A fourth church in Malaysia was hit by firebombs Saturday, stoking concern among Christians as a dispute rages over the use of the word "Allah" by non-Muslims.

The latest incident occurred after three other churches were firebombed Friday, just days after a Kuala Lumpur court ruled non-Muslims to use the word "Allah" to refer to God in their literature.

Bishop Philip Loke said two firebombs were believed to have been thrown at his Good Shepherd Lutheran Church early Saturday but missed the glass windows, hitting the building wall instead.

He said church members discovered two burned patches on the wall at midday and found glass splinters on the ground. There was no damage to the three-story building in the Petaling Jaya suburb in central Selangor state.

"Why resort to violence? These attacks are a cowardly act and a crime against the Christian population," Loke told the Associated Press.

The Dec. 31 court decision incensed many Muslims, who see it as a threat to their religion. Hateful comments and threats against Christians have been posted widely on the Internet, but this is the first time the controversy has turned destructive.

Selangor police chief Khalid Abu Bakar said the attacks indicated the work of amateurs.

"We don't think the attacks were planned or coordinated. We believe they were carried out by hooligans or mischievous prankster trying to take advantage to stir the situation," he said.

Investigations are ongoing but there are no witnesses so far that could help in the probe, he said.

The court ruling followed a petition by Malaysia's Roman Catholic Church, whose main publication, the Herald, uses the word "Allah" in its Malay-language edition. The ruling also applies to the ban's broader applications such as Malay-language Bibles, more than 10,000 copies which were seized last year by authorities because they translated God as Allah.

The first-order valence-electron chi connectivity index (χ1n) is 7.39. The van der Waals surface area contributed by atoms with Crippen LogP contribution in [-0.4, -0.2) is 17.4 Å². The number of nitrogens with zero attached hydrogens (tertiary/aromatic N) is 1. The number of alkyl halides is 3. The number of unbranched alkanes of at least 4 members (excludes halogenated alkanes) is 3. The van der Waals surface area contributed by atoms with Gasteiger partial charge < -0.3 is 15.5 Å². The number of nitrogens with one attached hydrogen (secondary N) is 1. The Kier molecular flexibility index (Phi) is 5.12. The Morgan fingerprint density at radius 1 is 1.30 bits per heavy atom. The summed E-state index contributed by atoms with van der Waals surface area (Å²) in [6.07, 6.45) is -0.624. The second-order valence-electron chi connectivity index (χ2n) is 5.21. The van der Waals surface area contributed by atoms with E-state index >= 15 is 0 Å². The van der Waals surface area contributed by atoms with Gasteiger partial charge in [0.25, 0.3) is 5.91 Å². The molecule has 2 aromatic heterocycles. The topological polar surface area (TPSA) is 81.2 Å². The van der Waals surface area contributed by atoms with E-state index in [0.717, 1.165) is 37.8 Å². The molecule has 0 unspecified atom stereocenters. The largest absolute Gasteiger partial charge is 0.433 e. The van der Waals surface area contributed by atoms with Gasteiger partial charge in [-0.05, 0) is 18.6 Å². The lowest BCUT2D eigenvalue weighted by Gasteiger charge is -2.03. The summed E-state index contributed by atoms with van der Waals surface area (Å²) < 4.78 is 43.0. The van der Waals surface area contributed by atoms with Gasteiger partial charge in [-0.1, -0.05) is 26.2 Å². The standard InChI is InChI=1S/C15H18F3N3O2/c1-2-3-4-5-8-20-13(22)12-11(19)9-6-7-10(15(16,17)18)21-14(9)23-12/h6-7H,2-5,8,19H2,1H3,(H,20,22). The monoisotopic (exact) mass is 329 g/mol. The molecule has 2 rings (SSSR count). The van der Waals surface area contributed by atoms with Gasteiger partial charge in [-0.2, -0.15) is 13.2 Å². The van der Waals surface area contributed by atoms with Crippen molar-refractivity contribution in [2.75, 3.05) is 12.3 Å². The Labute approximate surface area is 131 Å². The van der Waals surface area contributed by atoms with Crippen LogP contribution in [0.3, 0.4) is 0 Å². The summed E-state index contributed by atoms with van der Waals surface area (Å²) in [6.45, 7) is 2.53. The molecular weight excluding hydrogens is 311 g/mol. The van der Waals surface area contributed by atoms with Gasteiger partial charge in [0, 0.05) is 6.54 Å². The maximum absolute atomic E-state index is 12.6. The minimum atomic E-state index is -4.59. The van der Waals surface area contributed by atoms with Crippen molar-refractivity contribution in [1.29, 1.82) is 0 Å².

The Herald says its Malay edition is read mainly by Christian indigenous tribes in the remote states of Sabah and Sarawak, who speak a variety of languages but pray mostly in Malay.

But the government contends that making Allah synonymous with God may confuse Muslims and ultimately mislead to them into converting to Christianity, a punishable offense in Malaysia despite a constitution that guarantees freedom of religion.

It suggests using "Tuhan," but Christians say Tuhan is more like "Lord," and can't replace "Allah."

The debate has split the Muslim community. Hundreds of Muslims held peaceful protests in mosques nationwide Friday but some leading Muslim scholars, activists and opposition politicians have supported the Christians' right to call God Allah.

About 9 percent of Malaysia's 28 million people are Christian, including 800,000 Catholics, most of whom are ethnic Chinese or Indian. Muslims make 60 percent of the population and most of them are Malays.

At least one church canceled its Friday Mass while some other churches have beefed up security.

The Allah ban is unusual in the Muslim world. The Arabic word is commonly used by Christians to describe God in such countries as Egypt and Syria. The confiscated Bibles came from neighboring Indonesia, an overwhelmingly Muslim country.

Bassilius Nassour, a Greek Orthodox bishop in Damascus, Syria, called the Malaysian government's position "shameful."

"It shows Malaysia to be a backward, pagan state because God teaches freedom for everyone, and the word 'Allah' is for everyone," he said.